Lexy Halladay crossed the finish line first so often during her freshman season at Mountain View High that it’s easier to keep track of her losses than her wins.
Only twice during the 2017 outdoor track and field season has Halladay tasted defeat, and one of those losses was the result of a fall on the back stretch in the 800-meter state final, after which she worked her way from dead last to fourth.
She has a chance to make up for the other loss this week.
Halladay will compete in the invitation-only adidas Girls’ Dream Mile on Friday at Dilboy Memorial Stadium in Somerville, Mass., as part of the Boost Boston Games. The race is scheduled to begin at 4:47 p.m. Mountain time.
“I’m super-excited. It’s always just a great experience going against other super-fast people,” Halladay said. “Especially in these types of races, when you get to the race, it’s race time, but before and after, you get to actually talk and meet with the other racers.
“It’s cool to get stuff from their perspective, like what you would see on Dyestat.com. It’s not just articles about them. You actually get to see and talk with them.”
The race features 12 of the fastest prep milers in the country, and Halladay is among the headliners.
Sophomore Taylor Roe of Lake Stevens, Wash., owns the nation’s leading time in the mile this season: 4 minutes, 45.97 seconds. Roe set the benchmark in a race against Halladay at the Nike/Jesuit Twilight Relays on April 28 in Portland.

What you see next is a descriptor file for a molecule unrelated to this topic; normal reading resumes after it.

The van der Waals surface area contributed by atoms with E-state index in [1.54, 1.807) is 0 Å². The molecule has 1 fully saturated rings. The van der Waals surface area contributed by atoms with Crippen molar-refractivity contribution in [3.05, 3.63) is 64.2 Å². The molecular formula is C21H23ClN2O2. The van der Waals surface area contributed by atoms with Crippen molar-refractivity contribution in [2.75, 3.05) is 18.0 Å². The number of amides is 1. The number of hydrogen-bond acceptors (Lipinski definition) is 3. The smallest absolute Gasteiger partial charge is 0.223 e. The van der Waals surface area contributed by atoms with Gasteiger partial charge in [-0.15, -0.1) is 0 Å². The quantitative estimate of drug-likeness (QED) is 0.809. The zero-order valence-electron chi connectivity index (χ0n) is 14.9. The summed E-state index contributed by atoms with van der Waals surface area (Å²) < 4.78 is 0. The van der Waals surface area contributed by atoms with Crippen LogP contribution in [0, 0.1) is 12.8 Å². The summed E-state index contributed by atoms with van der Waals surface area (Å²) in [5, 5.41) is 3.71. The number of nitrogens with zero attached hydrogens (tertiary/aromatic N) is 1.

Halladay crossed in 4:46.35 for the No. 2 time this season.
“This is a dream come true for Lexy, because it’s got all the fastest kids on paper, and she’s not going to have to worry about doing all the work,” Mountain View coach Tracy Harris said. “Lexy usually has to do all the work in all of her races, because she likes to go hard from the gun, and she absolutely hates losing.
“This race could be very technical and strategic, because most of those kids in that race hate losing and have not lost. They’re all used to winning. It’s going to be a crazy, exciting race.”
Other top competitors in the field include No. 3 Brie Oakley of Colorado (4:46.97) and No. 4 Allie Schadler of Arizona (4:46.98). Eight of the entrants are seniors, and Halladay is one of only two freshmen.
“I’m just going to go out and run just whatever times come and just try for a good time,” Halladay said. “If I get the time I want, it should end in good results place-wise.”
A rabbit — or pace-setter — will lead the group through the first two laps in 2:20, and Harris anticipates it will take a time of 4:40 or better to win. Rabbits are sometimes used in elite middle or long-distance races to ensure a fast time, which is exactly what Dream Mile organizers are hoping for.
“I just think with that great of a field and with the rabbit, it’s got the recipe for a super-fast time,” Harris said.
Halladay said she received her invitation to the Dream Mile — all expenses paid — about two weeks before the race.
And with a trip to Seattle for the 2017 Brooks PR Invitational on June 17 already on her calendar, the Dream Mile fit perfectly into her training routine.
“After the state meet, she took a few days, and then this week and last week we got back into it,” Harris said. “We had our last hard workout (Tuesday) on the track, and 93 degrees wasn’t very comfortable, but she’s ready.”